Walking the Cat . . .

Because life's kinda like that . . .

Archive for March 2014

Don’t Hide History — Show It, Share It . . .all of it

with 2 comments

An article in Sunday’s paper from Reuters caught my eye and I thought I’d like to write something about it.  For those of you not familiar with my blog, let me just say I’m a big fan of history, any history — big, small or in-between, I’m a fan of history.  So it was only natural this particular item caught y attention.

A statue which once graced a pedestal in front of the Queens Borough Hall has been “transplanted” to the grounds of the Green-Wood cemetery.  According to the article, two years ago the statue was deemed “sexist” and “offensive” by some group or individual (the article never says who) with little taste in sculpture and a less-than- healthy amount of time on their hands.  The statue, created in 1922 and titled, “Triumph of Civic Virtue”, features the figure of a nude male of imposing stature (and a strategically placed sash) standing in a defensive posture with a group of “supposedly virtuous” ladies huddled at his feet.  I’m not exactly sure what is “offensive” about the statue, unless you add the “sexist” sobriquet: doubtless, some lady or group of ladies found the idea of a woman in need of having her virtue — civic or otherwise — defended (by a man, no less) to be both “sexist” and “offensive”.

I suppose, in today’s world, where women have the advantage of “equal protection under the law” (well, not exactly equal) and a host of laws enacted to ensure that protection over the years since this statue was created, offense could be taken, and there is, I guess, a valid argument to be made on those grounds.  But such was not the case in 1922 when the statue was installed.

A similar brouhaha is presently attending another statue, this one New York’s Central Park.  A memorial honoring James Marion Sims (who the article notes, is revered as the “father of modern gynecology”) has come under fire because it was recently revealed the “good doctor” experimented on female slaves (the memorial was erected in 1892).  Yes, slavery was and is a terrible thing and unwilling experimentation, whether perpetrated on slaves or anyone else, is anathema.  But we have even more illustrious historical figures, men with a host of “skeletons in their closets” which are not causing the outrage surrounding this one memorial.  Andrew Jackson, 7th President of the United States, was known to have waged a genocidal war on Native American tribes.  Jackson’s face adorns the $20 bill.  I don’t hear anyone demanding we burn all our twenties.  Thomas Jefferson, 3rd President of the United States and author of the Declaration of Independence, was an acknowledged slave owner (and according to an article in Smithsonian magazine, devised a slave-breeding program to increase profits.  Jefferson’s visage graces the $2 bill.  (Of course, there are a great many people who’ve never even seen a $2 bill unless they frequent their local racetrack.)  Haven’t heard any demands to burn $2 bills, either.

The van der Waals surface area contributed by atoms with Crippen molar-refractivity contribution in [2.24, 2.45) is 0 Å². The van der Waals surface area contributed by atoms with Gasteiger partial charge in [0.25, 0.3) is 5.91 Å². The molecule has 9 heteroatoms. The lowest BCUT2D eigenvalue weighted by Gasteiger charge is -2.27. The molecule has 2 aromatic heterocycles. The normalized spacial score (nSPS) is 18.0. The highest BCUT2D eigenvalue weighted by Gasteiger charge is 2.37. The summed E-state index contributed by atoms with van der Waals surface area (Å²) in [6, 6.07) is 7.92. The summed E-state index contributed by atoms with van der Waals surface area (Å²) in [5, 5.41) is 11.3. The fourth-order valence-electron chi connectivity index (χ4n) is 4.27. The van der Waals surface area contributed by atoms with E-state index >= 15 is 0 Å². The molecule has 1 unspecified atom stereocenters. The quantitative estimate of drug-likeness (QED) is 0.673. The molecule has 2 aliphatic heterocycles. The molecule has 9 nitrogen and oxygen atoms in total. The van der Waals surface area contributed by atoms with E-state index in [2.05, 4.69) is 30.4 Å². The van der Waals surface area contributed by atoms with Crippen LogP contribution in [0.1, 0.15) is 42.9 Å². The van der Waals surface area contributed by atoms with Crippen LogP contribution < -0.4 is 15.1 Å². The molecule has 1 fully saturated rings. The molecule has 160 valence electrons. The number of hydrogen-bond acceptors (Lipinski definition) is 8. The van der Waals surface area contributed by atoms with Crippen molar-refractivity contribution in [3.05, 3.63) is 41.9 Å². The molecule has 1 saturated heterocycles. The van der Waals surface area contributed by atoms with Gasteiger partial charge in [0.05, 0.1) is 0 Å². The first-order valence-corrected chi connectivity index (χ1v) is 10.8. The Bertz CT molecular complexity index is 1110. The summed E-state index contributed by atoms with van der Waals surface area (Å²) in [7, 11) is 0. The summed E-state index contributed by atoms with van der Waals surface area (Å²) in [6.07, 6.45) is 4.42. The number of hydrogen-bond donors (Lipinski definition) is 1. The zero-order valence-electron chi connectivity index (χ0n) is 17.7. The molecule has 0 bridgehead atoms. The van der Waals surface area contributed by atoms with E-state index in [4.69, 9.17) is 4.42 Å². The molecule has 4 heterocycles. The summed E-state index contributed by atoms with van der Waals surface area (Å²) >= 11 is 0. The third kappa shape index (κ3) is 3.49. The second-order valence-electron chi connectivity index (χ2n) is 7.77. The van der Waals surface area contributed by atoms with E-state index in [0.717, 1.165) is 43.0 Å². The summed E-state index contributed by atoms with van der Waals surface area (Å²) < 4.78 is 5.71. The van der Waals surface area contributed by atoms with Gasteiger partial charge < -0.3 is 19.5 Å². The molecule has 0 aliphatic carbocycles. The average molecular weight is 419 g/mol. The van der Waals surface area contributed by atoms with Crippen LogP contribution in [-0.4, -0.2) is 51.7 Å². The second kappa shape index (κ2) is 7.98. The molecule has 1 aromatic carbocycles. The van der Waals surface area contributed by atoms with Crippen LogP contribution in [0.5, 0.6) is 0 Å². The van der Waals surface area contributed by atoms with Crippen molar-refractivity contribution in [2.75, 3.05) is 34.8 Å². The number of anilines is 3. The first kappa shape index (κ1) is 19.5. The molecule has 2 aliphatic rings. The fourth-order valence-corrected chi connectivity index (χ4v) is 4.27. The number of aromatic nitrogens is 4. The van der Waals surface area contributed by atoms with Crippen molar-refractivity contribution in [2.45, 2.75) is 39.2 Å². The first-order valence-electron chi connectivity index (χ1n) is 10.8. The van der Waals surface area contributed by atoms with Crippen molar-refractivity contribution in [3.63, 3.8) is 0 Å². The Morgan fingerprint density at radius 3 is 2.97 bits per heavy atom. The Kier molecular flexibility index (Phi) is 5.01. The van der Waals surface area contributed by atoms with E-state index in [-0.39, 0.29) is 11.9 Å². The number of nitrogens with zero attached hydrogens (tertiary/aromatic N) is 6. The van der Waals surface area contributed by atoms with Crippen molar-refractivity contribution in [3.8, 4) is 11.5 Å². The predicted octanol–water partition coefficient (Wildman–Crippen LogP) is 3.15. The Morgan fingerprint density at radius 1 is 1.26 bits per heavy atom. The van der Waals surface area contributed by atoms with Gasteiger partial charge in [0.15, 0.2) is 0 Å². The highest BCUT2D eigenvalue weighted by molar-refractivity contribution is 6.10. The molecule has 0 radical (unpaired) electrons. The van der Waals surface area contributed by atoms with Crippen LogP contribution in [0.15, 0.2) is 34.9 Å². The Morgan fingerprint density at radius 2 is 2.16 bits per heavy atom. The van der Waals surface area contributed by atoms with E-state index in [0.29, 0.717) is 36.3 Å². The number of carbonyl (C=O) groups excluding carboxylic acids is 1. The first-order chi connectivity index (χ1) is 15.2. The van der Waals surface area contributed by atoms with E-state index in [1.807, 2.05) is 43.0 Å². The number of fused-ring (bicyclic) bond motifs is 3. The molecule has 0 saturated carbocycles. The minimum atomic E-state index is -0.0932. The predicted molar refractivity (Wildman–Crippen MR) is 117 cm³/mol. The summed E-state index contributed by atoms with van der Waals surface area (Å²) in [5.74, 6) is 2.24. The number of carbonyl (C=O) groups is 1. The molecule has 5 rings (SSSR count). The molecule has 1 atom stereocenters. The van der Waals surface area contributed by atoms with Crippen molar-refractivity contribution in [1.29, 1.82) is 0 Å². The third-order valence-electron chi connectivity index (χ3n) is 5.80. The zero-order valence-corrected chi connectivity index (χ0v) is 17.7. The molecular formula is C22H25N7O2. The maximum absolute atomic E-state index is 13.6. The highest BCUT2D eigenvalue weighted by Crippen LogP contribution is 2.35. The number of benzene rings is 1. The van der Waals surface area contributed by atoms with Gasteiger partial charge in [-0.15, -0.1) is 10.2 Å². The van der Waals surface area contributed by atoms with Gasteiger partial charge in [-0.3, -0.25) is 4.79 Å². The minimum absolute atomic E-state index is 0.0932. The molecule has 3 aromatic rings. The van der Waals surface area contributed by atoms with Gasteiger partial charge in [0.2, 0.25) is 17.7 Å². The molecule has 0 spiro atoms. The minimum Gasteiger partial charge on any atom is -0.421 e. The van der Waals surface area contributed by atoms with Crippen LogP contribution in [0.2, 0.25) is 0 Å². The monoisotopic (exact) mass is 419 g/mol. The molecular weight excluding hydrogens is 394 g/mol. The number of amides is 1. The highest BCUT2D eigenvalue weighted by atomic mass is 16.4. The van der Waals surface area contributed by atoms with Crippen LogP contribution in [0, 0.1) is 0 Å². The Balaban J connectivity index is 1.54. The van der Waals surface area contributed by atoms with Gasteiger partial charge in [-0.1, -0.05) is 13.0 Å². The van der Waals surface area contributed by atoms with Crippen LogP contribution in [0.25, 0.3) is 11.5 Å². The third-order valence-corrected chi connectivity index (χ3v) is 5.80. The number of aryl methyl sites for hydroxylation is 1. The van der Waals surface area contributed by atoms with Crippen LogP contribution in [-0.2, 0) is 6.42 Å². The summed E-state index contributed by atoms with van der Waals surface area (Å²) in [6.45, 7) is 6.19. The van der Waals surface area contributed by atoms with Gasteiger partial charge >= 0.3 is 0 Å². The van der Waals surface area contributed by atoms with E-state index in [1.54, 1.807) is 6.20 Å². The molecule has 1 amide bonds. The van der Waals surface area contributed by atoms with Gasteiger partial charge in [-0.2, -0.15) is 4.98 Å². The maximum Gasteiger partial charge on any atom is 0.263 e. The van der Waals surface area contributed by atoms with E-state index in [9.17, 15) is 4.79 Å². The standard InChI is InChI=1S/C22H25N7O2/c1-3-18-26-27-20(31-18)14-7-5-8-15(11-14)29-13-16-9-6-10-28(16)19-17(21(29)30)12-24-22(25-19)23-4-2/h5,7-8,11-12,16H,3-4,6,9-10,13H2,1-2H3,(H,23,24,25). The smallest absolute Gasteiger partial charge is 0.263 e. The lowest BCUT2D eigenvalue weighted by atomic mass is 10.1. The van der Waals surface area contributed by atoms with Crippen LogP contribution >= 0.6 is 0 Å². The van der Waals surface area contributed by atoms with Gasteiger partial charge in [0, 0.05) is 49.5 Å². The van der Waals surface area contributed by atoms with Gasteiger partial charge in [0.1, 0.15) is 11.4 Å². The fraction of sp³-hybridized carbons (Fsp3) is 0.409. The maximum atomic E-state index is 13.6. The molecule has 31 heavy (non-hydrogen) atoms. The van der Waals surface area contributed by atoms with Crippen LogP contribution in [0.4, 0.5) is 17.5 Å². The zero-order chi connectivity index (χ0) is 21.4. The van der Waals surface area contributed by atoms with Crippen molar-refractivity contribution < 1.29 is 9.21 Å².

Make no mistake, I’m not trying to lionize these men and ideas.  I’m trying to point out (and doing a poor job of it, at that) we should not destroy these memorials or hide them away, lest others see them.  These memorials and ideas should be held up as “teaching tools” so the next generation (and the generation after the next) can see and hear what it was like for different segments of our society before the walk-ins, sit-ins, marches and out-and-out riots forced the government to enact laws that led to improvements for those segments of society who suffered (and died) as a result of bigotry, hatred, intolerance and just plain stupidity.

In his book, 1984, George Orwell wrote the following:  “The frightening thing — the frightening thing was that it might all be true.  If the Party could thrust its hand into the past and say of this or that event, it never happened — that, surely was more terrifying than mere torture and death. . .And if all others accepted the lie which the Party imposed — if all the records told the same tale — they the lie passed into history and became truth.  “Who controls the past,” ran the Party slogan, “controls the future; who controls the present controls the past.”  And yet the past, though of its nature alterable, never had been altered.  Whatever was true now was true from everlasting to everlasting.”

If we, as a people, continue to hide our history, if we continue to refuse to acknowledge both the good and the bad of our past, no matter how painful, sexist cruel or offensive, we will effectively erase that history. It well be as though the evils our predecessors fought never existed, as though the rights and privileges they secured for us were always with us,  The old adage, “Those who refuse to learn from history are doomed to repeat it” carries with it another, simpler truth:  If you have no history, you can’t learn from it.

Extra Dry Martini

Straight up, with a twist.

Bending Genre

Essays on Creative Nonfiction

Walking the Cat . . .

Because life's kinda like that . . .


WordPress.com is the best place for your personal blog or business site.